It is ironic that recently an English company bought the Guiness firm. Englishmen are largely frowned upon in Ireland, if not hated, since in times past great wrongs were inflicted upon the Irish by the English. But Americans meet with round approval. Ireland's mainstays economically are tourism and beer. The woolen goods, lace, crystal and whatnot are "small potatoes" in comparison.
    All over Ireland stonework is abundant, very unlike North America. Over millenia, people labored to clear stones from fields, to build walls, tombs, towers, churches, castles and more. Of the stone sites we saw, more than one dated to 3,000 years B.C. Northwest of Dublin, in County Meath, is the most famous of such neolithic sites: Newgrange, a passage tomb older than the pyramids of Egypt, older than Stonehenge or any other structure in Europe. Nearly 100 stones the size of bathtubs were laid carefully in a circle covering more than an acre, and elaborate walls and ceilings built, including quartz and granite imported from 40 miles away. Consisting of more than 200,000 tons of weight, Newgrange tomb is still watertight after more than 5,000 years! When the sun sinks lowest on the winter solstice, its beams penetrate 60 feet into the erstwhile utter blackness of the tomb, illuminating it in what surely was a sacred experience.
    Thousands of less ancient, but still fascinating, beautiful stone structures exist. Many are largely in ruins. Nonetheless they command respect. It is common to see graveyards still used, though the first burials were done 500 or 1,000 or 1,500 years ago. Lichens, wind, and rain, patiently erase the engraved inscriptions on the crosses; shifting soil in concert with gravity tilts many a headstone. Sheep frequently graze among the monuments. Rusty gates and stiles squeak in the ever present wind. Such hallowed places are infinitely more interesting than modern American cemeteries, bland with putting-green, edged lawns and flat, polished headstones.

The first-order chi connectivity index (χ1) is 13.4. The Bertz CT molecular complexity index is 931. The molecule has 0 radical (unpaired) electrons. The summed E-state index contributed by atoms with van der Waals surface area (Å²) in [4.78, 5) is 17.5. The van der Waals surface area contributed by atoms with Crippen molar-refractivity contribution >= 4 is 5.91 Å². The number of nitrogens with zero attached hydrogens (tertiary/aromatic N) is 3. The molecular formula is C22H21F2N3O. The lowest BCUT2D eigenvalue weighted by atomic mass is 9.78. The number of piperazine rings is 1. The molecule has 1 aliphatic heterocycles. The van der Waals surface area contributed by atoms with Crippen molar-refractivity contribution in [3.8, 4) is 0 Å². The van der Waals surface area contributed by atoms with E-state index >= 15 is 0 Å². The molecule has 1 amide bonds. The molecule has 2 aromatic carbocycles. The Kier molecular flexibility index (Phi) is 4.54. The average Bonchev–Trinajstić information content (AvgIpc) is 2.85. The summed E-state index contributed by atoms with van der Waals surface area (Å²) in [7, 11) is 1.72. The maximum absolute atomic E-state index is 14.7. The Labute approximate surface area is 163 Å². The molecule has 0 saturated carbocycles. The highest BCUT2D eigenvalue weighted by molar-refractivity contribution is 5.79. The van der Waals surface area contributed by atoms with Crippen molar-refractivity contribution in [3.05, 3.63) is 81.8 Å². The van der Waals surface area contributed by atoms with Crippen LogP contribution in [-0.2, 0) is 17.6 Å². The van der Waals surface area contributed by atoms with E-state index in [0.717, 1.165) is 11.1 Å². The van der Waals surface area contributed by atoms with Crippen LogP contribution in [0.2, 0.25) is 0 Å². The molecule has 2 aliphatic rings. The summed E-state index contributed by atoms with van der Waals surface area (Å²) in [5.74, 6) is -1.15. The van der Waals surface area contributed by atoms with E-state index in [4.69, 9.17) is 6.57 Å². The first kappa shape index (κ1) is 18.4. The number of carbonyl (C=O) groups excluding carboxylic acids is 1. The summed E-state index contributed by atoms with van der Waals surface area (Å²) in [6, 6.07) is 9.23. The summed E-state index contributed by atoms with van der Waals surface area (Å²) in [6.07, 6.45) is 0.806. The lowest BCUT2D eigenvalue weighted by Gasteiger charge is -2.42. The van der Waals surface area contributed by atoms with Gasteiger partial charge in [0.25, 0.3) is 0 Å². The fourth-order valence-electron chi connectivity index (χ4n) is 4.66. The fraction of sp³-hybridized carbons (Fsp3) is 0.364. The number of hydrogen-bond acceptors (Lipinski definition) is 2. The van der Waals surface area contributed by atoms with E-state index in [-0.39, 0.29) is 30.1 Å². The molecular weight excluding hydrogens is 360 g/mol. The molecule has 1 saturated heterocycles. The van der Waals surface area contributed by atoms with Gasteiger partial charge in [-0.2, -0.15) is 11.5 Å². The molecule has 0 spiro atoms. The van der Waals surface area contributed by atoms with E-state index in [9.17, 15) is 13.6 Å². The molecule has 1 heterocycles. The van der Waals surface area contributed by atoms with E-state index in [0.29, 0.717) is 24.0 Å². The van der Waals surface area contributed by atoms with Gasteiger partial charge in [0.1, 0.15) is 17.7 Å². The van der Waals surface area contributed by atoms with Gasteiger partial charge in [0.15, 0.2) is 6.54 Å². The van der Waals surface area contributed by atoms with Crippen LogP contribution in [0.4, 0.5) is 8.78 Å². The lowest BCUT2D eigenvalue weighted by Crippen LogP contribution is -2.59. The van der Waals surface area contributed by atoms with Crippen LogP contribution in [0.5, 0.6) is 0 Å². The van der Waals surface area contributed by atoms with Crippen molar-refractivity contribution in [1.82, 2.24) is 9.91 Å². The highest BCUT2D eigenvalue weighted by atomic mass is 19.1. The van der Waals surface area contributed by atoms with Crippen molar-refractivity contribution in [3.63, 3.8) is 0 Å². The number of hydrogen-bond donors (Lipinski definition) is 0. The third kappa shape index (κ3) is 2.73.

The calm present is evidently a recent luxury in Ireland (Northern Ireland sadly excepted). The past was bloody, as mutely testified by numerous fortified stone structures such as round towers, defensive walls and moats. Vikings, Normans, Cromwellian troops and others periodically raided Ireland. It may be Ireland's past was actually no more tumultuous and warlike than that of many other people, but the many conspicuous stone ruins definitely make an unforgettable impression. I in particular am drawn to stones, as a building material, so therefore am doubtless more awed and moved by what I see than are most observers. Every time I touched a wall, I thought of how much the rocks weighed, of how long the construction required, of the details I appreciated, or the things I would've done differently if it had been mine own task. Upon returning I was enthusiastic to build another rock wall in my garden.